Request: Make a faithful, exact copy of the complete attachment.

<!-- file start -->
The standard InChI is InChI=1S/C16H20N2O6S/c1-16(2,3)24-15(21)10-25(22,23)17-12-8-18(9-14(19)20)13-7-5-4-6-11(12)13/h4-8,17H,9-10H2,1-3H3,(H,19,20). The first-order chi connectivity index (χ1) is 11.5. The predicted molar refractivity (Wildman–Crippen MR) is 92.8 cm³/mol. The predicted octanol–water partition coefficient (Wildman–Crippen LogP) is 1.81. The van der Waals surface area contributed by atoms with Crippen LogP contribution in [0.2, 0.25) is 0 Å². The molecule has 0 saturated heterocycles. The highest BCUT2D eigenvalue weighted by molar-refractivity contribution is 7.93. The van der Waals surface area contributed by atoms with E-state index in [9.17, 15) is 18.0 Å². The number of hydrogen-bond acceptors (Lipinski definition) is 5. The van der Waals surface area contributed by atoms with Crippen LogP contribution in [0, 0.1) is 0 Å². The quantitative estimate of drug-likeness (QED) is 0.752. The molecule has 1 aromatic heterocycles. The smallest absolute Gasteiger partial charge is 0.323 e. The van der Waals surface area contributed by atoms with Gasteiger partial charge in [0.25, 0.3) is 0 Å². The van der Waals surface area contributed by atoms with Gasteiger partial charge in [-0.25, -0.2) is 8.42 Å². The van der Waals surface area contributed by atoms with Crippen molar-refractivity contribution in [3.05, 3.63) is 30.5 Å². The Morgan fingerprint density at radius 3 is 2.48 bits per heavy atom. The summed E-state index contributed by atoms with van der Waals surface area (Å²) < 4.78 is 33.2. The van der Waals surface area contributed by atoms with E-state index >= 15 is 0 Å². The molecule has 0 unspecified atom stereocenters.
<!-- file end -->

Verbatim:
The standard InChI is InChI=1S/C16H20N2O6S/c1-16(2,3)24-15(21)10-25(22,23)17-12-8-18(9-14(19)20)13-7-5-4-6-11(12)13/h4-8,17H,9-10H2,1-3H3,(H,19,20). The first-order chi connectivity index (χ1) is 11.5. The predicted molar refractivity (Wildman–Crippen MR) is 92.8 cm³/mol. The predicted octanol–water partition coefficient (Wildman–Crippen LogP) is 1.81. The van der Waals surface area contributed by atoms with Crippen LogP contribution in [0.2, 0.25) is 0 Å². The molecule has 0 saturated heterocycles. The highest BCUT2D eigenvalue weighted by molar-refractivity contribution is 7.93. The van der Waals surface area contributed by atoms with E-state index in [9.17, 15) is 18.0 Å². The number of hydrogen-bond acceptors (Lipinski definition) is 5. The van der Waals surface area contributed by atoms with Crippen LogP contribution in [0, 0.1) is 0 Å². The quantitative estimate of drug-likeness (QED) is 0.752. The molecule has 1 aromatic heterocycles. The smallest absolute Gasteiger partial charge is 0.323 e. The van der Waals surface area contributed by atoms with Gasteiger partial charge in [0.25, 0.3) is 0 Å². The van der Waals surface area contributed by atoms with Gasteiger partial charge in [-0.25, -0.2) is 8.42 Å². The van der Waals surface area contributed by atoms with Crippen molar-refractivity contribution in [3.05, 3.63) is 30.5 Å². The Morgan fingerprint density at radius 3 is 2.48 bits per heavy atom. The summed E-state index contributed by atoms with van der Waals surface area (Å²) < 4.78 is 33.2. The van der Waals surface area contributed by atoms with E-state index >= 15 is 0 Å². The molecule has 0 unspecified atom stereocenters.